Dual-source cardiac CT IDs CAD in hard-to-image patients

Dual-source cardiac CT IDs CAD in hard-to-image patients
In patients who have previously been considered difficult to image, dual-source cardiac computed tomography can identify clinically significant coronary artery disease, according to a review published in the May issue of Radiology.

(HealthDay)—In patients who have previously been considered difficult to image, dual-source cardiac (DSC) computed tomography (CT) can identify clinically significant coronary artery disease, according to a review published in the May issue of Radiology.

Marie E. Westwood, Ph.D., from Kleijnen Systematic Reviews in York, U.K., and colleagues conducted a literature review to evaluate the of DSC CT newer-generation instruments for identifying in patients who are difficult to image using 64-section CT. Twenty-five studies were included which used invasive as reference standard.

Of the 22 studies that used a Somatom Definition instrument, the researchers found that the pooled, per-patient estimates of sensitivity were 97.7 percent for patients with arrhythmias and 97.7 percent for patients with high . For specificity, the corresponding pooled estimates were 81.7 and 86.3 percent. For patients with previous stent implantations, sensitivity estimates of 90 percent or greater were reported in two studies with Somatom and one study with Aquilion One, while specificities were 81.7 and 89.5 percent for Somatom and 81.0 percent for Aquilion One. Only per-segment or per-artery data were available in patients with high coronary calcium scores, previous bypass grafts, or obesity, but sensitivity estimates remained high (>90 percent in all but one study) and specificities ranged from 79.1 to 100 percent using Somatom Definition.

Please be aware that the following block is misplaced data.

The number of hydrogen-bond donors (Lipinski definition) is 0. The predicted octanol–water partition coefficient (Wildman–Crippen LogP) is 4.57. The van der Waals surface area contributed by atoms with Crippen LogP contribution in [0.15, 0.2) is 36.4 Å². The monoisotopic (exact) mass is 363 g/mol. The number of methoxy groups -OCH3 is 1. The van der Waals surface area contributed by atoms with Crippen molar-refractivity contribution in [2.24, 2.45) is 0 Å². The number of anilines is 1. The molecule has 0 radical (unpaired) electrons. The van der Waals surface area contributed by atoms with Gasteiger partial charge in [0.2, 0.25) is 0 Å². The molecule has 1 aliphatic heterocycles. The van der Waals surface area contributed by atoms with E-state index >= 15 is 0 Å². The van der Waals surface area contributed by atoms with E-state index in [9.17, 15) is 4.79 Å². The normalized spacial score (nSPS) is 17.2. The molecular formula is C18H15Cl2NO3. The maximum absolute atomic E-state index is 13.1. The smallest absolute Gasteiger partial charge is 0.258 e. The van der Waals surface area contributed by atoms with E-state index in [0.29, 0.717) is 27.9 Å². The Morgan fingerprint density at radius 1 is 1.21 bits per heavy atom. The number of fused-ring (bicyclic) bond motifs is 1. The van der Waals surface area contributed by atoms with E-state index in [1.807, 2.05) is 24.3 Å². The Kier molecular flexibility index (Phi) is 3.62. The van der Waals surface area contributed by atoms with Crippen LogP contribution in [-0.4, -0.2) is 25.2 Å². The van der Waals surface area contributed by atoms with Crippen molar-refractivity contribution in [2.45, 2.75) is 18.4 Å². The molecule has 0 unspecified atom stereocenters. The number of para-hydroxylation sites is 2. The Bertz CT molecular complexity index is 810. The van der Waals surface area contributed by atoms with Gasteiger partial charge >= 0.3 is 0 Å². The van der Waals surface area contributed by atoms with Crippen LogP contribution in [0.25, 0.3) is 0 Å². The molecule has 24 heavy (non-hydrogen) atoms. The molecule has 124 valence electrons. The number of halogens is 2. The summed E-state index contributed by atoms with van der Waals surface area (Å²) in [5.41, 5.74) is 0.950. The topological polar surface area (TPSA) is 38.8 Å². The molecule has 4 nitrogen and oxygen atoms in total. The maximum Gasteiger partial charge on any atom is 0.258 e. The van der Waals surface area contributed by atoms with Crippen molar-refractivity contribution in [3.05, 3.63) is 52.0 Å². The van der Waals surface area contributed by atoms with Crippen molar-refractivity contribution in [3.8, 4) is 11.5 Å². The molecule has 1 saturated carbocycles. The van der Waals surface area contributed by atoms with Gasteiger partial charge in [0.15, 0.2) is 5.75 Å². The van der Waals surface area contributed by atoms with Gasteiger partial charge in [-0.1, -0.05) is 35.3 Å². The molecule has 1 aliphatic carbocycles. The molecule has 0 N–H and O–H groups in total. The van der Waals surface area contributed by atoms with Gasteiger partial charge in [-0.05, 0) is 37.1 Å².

"DSC CT may provide sufficiently accurate anatomic information for the diagnosis and assessment of coronary artery disease in some or all difficult to image groups; these technologies may be most useful in avoiding further invasive investigations," the authors write.

One author disclosed to Kleijnen Systematic Reviews.

More information: Abstract
Full Text (subscription or payment may be required)

add to favorites email to friend print save as pdf

Related Stories

CT angiography helps predict heart attack risk

Feb 19, 2013

Coronary computed tomography angiography (CCTA) is an effective tool for determining the risk of heart attacks and other adverse cardiac events in patients with suspected coronary artery disease but no treatable risk factors, ...

Recommended for you

New drowning rescue steps could save lives

9 hours ago

A New Zealand researcher from the University of Auckland, Jonathon Webber, is part of an international study team that has come up with a new way to help prevent drowning.

User comments